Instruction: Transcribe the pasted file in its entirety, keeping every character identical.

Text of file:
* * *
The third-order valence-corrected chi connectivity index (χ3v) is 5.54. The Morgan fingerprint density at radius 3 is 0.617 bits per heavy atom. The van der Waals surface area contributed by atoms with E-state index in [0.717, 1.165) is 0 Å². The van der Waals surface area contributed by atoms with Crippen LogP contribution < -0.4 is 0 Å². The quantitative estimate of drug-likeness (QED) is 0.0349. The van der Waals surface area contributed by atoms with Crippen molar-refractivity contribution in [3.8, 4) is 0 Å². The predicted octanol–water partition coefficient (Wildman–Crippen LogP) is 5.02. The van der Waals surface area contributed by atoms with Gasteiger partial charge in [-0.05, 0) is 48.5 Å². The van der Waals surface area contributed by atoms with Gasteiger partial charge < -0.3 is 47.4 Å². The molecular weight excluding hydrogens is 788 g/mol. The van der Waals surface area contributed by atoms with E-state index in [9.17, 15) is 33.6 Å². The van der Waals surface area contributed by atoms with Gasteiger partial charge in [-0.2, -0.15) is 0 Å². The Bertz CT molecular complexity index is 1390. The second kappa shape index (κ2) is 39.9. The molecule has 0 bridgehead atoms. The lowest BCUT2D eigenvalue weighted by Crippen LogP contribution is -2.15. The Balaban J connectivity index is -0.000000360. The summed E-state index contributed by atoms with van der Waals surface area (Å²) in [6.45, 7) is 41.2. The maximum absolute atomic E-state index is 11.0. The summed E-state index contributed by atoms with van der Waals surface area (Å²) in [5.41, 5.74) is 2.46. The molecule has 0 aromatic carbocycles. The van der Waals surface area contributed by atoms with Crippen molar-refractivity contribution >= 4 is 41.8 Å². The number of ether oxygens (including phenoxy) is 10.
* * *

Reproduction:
The third-order valence-corrected chi connectivity index (χ3v) is 5.54. The Morgan fingerprint density at radius 3 is 0.617 bits per heavy atom. The van der Waals surface area contributed by atoms with E-state index in [0.717, 1.165) is 0 Å². The van der Waals surface area contributed by atoms with Crippen LogP contribution < -0.4 is 0 Å². The quantitative estimate of drug-likeness (QED) is 0.0349. The van der Waals surface area contributed by atoms with Crippen molar-refractivity contribution in [3.8, 4) is 0 Å². The predicted octanol–water partition coefficient (Wildman–Crippen LogP) is 5.02. The van der Waals surface area contributed by atoms with Gasteiger partial charge in [-0.05, 0) is 48.5 Å². The van der Waals surface area contributed by atoms with Gasteiger partial charge < -0.3 is 47.4 Å². The molecular weight excluding hydrogens is 788 g/mol. The van der Waals surface area contributed by atoms with E-state index in [9.17, 15) is 33.6 Å². The van der Waals surface area contributed by atoms with Gasteiger partial charge in [-0.2, -0.15) is 0 Å². The Bertz CT molecular complexity index is 1390. The second kappa shape index (κ2) is 39.9. The molecule has 0 bridgehead atoms. The lowest BCUT2D eigenvalue weighted by Crippen LogP contribution is -2.15. The Balaban J connectivity index is -0.000000360. The summed E-state index contributed by atoms with van der Waals surface area (Å²) in [6.45, 7) is 41.2. The maximum absolute atomic E-state index is 11.0. The summed E-state index contributed by atoms with van der Waals surface area (Å²) in [5.41, 5.74) is 2.46. The molecule has 0 aromatic carbocycles. The van der Waals surface area contributed by atoms with Crippen molar-refractivity contribution >= 4 is 41.8 Å². The number of ether oxygens (including phenoxy) is 10.